This is a shorter version of an article that appears in the latest issue of Perspectives, an opinion-led journal published by Baker IDI Heart and Diabetes Institute.
Maladaption is the inability of a species to effectively adapt and survive in response to changes to its environment. And the current obesity epidemic and its links to chronic disease is the result of a maladaptive lifestyle dominated by too much fat and refined sugars, and too little exercise.
Obesity is emerging as both a major co-morbidity of and precursor to a range of chronic diseases including hypertension, diabetes, metabolic syndrome, sleep apnoea, cardiovascular and musculoskeletal diseases, and certain cancers.
Not everyone will have all these conditions but the vast majority of obese people will have at least one in addition to obesity.
And this overlap is important both at the biological level and when attempting to untangle the causes and optimal treatments for these complications.
Indeed, their link begs a question about whether it’s helpful to categorise and treat individual diseases when they are so critically interrelated.
It may be that we need to come to a different kind of understanding and recognise that probably all chronic diseases have either their origins in, or are enhanced by, a maladaptive lifestyle super-imposed on a patchwork of genetic traits and environmental influences in each individual.
Not all fat is equal
Unsurprisingly, prevention, diagnosis and treatment of such lifestyle disorders is complex.
Educating the public about the dangers associated with obesity is a good start but not all fat is equally dangerous, and not everyone who is obese self-identifies with that description.
Abdominal obesity is actually more dangerous than fat in a pear-shaped body. And even two people with “pot bellies” can fare differently.
Some people carry most of the fat inside their abdominal cavity and metabolically, that seems to impact very negatively on their health. Others carry fat in a superficial layer around the waist, which is less threatening.
So even measuring waist circumference is not a reliable indicator of the risks associated with overweight and obesity, although it is a lot better than just jumping on the scales, or calculating body mass index (BMI).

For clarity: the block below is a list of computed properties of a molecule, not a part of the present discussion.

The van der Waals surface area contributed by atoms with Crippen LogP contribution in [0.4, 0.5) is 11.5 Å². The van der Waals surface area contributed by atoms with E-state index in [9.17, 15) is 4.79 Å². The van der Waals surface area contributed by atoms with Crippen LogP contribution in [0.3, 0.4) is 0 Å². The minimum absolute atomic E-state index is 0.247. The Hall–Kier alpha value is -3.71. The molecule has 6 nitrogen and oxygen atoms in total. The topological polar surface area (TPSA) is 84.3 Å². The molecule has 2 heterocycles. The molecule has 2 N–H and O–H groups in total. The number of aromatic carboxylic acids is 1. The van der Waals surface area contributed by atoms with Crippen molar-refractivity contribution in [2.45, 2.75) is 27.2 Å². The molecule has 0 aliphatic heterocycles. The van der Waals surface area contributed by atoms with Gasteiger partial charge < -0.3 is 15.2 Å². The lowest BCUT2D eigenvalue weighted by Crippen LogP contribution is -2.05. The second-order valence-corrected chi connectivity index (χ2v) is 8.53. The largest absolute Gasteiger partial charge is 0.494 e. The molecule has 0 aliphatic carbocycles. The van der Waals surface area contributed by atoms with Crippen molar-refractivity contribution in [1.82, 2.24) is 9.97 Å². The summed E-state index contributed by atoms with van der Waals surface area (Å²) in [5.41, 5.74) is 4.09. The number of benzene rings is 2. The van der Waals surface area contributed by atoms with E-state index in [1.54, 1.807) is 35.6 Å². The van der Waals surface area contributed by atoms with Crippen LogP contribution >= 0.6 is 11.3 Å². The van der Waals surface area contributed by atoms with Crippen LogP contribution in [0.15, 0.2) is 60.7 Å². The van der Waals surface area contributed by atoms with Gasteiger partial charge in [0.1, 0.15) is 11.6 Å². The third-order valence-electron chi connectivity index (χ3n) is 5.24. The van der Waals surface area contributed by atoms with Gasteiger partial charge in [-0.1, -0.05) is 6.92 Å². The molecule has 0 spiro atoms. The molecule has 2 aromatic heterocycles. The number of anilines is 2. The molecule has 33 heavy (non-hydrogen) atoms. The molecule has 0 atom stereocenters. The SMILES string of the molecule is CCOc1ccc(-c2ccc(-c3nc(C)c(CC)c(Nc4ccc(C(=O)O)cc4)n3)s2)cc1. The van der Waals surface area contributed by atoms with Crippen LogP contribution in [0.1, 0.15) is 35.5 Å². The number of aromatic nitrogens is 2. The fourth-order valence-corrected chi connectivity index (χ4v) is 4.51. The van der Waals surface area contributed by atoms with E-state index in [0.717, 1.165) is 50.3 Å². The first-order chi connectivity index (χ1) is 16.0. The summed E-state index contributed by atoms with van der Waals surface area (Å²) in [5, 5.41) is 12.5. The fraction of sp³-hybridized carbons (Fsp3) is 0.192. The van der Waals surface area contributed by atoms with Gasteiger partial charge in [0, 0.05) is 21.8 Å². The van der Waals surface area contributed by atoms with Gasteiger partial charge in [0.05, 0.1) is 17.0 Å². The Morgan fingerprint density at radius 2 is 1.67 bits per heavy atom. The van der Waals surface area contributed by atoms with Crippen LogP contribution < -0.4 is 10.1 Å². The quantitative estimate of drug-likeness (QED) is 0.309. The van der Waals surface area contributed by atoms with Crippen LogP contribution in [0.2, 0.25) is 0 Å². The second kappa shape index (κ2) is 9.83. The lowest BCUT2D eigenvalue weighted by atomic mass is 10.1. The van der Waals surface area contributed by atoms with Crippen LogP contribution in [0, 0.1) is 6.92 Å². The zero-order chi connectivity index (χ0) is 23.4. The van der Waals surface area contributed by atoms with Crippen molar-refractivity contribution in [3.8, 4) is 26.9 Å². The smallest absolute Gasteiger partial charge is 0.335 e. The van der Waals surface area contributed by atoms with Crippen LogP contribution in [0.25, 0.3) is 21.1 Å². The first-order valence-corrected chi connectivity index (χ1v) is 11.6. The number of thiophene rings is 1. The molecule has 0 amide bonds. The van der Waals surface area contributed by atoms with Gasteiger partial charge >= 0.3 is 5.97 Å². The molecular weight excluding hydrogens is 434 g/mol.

Complicating matters even further is research showing that some people who are overweight – albeit a very small minority – are quite healthy and never suffer any adverse health consequences, especially if they are fit.
This highlights an identification and risk stratification challenge for physicians and community health professionals.
Out of date tools
Many of the risk guidelines for overweight and obesity we use today are based on the Framingham Risk Score, which was developed in the 1950s, before obesity became such a widespread and endemic problem.
It would certainly be useful to have better diagnostic markers to identify if someone were at risk from excess weight, as opposed to just identifying if they are overweight or not.
Unfortunately, diagnosis of overweight or obesity is not followed with a universally effective treatment either.
Unlike HIV, where a single-message social education campaign on safe sex had a dramatic impact on prevention, the contributing factors to obesity and chronic disease are difficult to distil into a single, succinct message and even more difficult to implement.
No one wants to take on a health problem that is seemingly insoluble but we can take heart from some important initiatives offering a glimmer of hope.
In September 2011 the United Nations, for the first time, hosted a summit on non-communicable diseases. One of the key objectives of the summit was to develop an international resolution on tackling chronic disease.
Until then, it’d been difficult to get chronic disease on the agenda of international health organisations or even the big charities such as the Bill and Melinda Gates Foundation, because of a focus on preventing infectious diseases and the importance of vaccination.
So the summit was a very important step in elevating the issue globally and highlighting the need for a comprehensive and coordinated approach.
We are also starting to see some progressive initiatives by global food manufacturers who, if only for their own enlightened self-interest, have commenced research and development into new products that are less harmful but continue to deliver the same appealing taste combinations that make their products so popular.
The new holy grail for food technologists is creating products and flavour combinations that evoke the same hedonic response as fat, starch and salt, without the negative side effects.
If they can achieve that, then we might reach a stage where we can live with the social and economic changes pushing people toward processed, convenient foods.
Adapt or perish
For all species, adaptation to changing conditions is critical to enable them to survive and thrive.
The rapid pace of lifestyle change experienced by the human species in the last 50 years presents a significant danger to health.
Science has a critical role to play in addressing this challenge and helping the species to adapt.
Whether it’s informing new guidelines about sedentary behaviour in the workplace; developing better diagnostic markers of risk; breakthroughs in treatment and behavioural science; or working in partnership with the food industry to modify foods so they are less harmful, science has an important contribution to make to the adaptation process.